Roberto Germán 18:10
So what are three action items that you would encourage the school leader or group of educators that wanted to implement some steps in their school to better support the students that have these superpowers of dyslexia or other learning differences? What are three action steps that you would encourage them to take?
Annie Phan 18:35
Hmm. I-I would say I think everybody K-12 should be familiar with the basics of structured literacy. I think just learning a lot about what language and English really looks like in terms of phonology and morphology and then like what that looks like to teach and being able to recognize the signs of dyslexia is really helpful. So that's kind of step one. It's just awareness and education around that, right? And it kind of is a rabbit hole because, you know, then dyslexia is often co-occurring with ADHD, so then you wanna learn more about executive function and like all this other stuff. So that's, I think, number one for me as a high school teacher. If all of us could have spoken more competently to that, I think we would've been able to help a lot more of our students. I think two, yeah. So two, learning about dyslexia and structured literacy, those things hand in hand. Mm. I think too a commitment to like trauma informed learning for sure, and trauma informed pedagogy, right? That sometimes students are avoiding the work because they don't understand it and sometimes they're avoiding you because of how you're showing up in the classroom and talking to them reminds them of a teacher who tried to push them through before. Right? So I think that's number two for me. And then number three, like, I don't know, just really thinking about-- oh, I mean reading like kids profiles as much as you can, right? And having questions about it. If you do or lucky enough-- I think I feel lucky to be able to have an IEP for a kid versus when I'm like, I'm seeing these things and I'm wondering what's going on and I have nothing to go off of. Right? I think before I felt frustrated sometimes because the accommodations or modifications listed all kind of sounded the same and to me that just sounded like good teaching. Like, oh, if a kid needs more time, give them extended time. I was like, that seems reasonable.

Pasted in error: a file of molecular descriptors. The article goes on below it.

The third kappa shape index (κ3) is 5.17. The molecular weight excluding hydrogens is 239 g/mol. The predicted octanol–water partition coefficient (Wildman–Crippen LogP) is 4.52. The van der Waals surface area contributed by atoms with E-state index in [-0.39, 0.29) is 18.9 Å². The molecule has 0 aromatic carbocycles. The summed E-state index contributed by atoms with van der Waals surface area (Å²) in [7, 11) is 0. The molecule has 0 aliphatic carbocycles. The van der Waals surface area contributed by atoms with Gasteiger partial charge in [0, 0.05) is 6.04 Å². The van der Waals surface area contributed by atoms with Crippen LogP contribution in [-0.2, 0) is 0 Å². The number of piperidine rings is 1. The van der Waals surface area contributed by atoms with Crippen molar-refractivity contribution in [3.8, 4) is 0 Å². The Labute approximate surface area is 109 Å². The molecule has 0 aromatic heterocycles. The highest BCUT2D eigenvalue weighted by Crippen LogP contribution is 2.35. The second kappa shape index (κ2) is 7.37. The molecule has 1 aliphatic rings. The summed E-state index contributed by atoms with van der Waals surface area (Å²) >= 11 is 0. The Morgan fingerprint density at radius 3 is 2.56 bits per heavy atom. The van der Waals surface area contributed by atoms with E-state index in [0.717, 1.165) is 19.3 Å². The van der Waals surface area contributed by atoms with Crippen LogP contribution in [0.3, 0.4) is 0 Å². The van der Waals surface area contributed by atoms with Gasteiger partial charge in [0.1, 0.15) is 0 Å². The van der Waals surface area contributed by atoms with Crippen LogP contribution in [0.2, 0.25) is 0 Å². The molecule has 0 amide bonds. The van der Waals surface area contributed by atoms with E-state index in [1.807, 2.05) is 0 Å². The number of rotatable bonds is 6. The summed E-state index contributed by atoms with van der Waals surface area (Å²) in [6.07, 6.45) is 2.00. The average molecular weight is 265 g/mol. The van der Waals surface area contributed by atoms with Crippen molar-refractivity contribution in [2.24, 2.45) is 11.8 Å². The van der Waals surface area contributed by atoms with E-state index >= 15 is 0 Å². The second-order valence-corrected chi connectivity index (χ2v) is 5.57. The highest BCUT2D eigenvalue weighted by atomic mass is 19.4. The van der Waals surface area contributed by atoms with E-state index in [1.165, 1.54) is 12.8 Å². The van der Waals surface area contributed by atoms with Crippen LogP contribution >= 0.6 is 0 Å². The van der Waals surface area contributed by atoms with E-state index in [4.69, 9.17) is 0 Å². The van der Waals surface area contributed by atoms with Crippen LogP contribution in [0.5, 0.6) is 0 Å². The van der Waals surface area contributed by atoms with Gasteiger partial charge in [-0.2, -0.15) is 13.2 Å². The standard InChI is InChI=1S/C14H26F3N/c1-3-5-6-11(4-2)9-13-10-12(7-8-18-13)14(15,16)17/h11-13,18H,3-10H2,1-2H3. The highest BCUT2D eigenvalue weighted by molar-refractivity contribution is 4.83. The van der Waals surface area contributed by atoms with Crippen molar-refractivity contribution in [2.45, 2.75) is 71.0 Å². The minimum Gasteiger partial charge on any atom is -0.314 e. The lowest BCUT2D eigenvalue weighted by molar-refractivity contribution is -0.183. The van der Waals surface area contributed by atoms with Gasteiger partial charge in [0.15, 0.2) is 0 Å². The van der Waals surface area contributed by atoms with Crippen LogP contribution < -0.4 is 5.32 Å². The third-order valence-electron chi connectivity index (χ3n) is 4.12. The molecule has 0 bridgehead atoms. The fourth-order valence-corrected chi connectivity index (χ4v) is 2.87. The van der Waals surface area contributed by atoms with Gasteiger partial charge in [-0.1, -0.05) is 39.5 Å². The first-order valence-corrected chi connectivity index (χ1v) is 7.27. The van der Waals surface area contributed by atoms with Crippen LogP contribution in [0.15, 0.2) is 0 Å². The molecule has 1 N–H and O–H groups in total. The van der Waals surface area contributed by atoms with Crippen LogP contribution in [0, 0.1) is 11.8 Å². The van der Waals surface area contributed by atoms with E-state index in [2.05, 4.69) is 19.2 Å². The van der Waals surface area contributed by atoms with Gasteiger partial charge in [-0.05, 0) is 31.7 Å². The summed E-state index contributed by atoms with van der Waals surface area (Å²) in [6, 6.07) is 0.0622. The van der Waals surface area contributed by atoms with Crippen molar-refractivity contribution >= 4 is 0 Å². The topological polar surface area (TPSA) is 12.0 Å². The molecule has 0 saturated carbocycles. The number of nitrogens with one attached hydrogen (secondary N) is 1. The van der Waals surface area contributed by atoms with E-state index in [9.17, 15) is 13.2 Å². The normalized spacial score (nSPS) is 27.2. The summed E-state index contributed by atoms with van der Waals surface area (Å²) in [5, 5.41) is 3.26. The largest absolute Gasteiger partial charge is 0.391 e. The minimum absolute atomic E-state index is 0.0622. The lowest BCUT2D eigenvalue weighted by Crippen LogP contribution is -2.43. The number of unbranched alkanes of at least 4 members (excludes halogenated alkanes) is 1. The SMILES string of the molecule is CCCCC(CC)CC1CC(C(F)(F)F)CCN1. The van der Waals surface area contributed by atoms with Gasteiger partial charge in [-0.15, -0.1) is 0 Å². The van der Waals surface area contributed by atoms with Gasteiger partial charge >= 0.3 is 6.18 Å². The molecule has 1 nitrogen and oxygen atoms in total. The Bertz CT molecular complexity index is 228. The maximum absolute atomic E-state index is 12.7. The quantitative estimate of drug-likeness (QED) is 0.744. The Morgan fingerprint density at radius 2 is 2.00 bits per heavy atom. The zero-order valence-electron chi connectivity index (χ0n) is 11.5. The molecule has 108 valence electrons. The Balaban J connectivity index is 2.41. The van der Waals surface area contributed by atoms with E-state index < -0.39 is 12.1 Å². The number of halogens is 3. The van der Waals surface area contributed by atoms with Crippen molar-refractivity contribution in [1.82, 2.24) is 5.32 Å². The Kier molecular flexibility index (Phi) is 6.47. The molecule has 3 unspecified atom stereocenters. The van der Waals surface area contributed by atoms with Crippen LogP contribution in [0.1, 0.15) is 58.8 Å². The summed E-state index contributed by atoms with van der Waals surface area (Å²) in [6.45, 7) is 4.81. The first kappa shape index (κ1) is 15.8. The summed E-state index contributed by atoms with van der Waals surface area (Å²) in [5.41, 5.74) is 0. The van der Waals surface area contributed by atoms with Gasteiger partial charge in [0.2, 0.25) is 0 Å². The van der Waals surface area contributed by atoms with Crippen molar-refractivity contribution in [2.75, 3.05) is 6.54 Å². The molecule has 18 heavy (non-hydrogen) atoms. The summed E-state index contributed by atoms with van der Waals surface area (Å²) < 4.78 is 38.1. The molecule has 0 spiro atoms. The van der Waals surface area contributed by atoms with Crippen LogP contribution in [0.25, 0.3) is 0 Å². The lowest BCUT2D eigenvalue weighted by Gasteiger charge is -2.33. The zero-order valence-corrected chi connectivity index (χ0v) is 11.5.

But I think something that has leveled things up for me is one, commit to-- to the whatever those are, right? I think we still have, or there's still teachers in this country with this attitude of like, they're not gonna learn how to engage in the real world if you do this, this, or this. And honestly, people have given you generosity and flexibility and met you where you were so many times that at some point it's just a power struggle and you need to like, think about why you're in education, personal opinion. I kind of wish I had been able to get a deeper dive into like psychological profiles, right? And-- and understand that both from the learning side and from the socio-emotional side. So they're all pretty big and I also feel like they're doable, right? They're not things that require any other resource other than time, like-- and-- and hope, like maybe some support, right? So I know that for a lot of teachers they're exhausted and, you know, feeling like, where do I even start? But I think it's like asking for your administrator for like, "Hey, like-- I like wanna do this training and I just like want to like have a day off so I can read through all my profiles for my students." I think those things are really helpful. I think most teachers have the instinct to do that. But I think if I had just, if I had known right, I would've cast a wider net in terms of the experts I would've asked for help from.
Roberto Germán 22:01
Great. So to summarize the three action steps you would encourage school leaders and educators interested and focusing on these superpowers of dyslexia and other learning differences. One, structured literacy. Two, trauma informed learning pedagogy, trauma informed pedagogy. And then three, reading kids' profile, but reading it in a sense of being able to like really dissect it and have the support and-- and have sufficient time to be able to extract that data and obviously create some plans around that.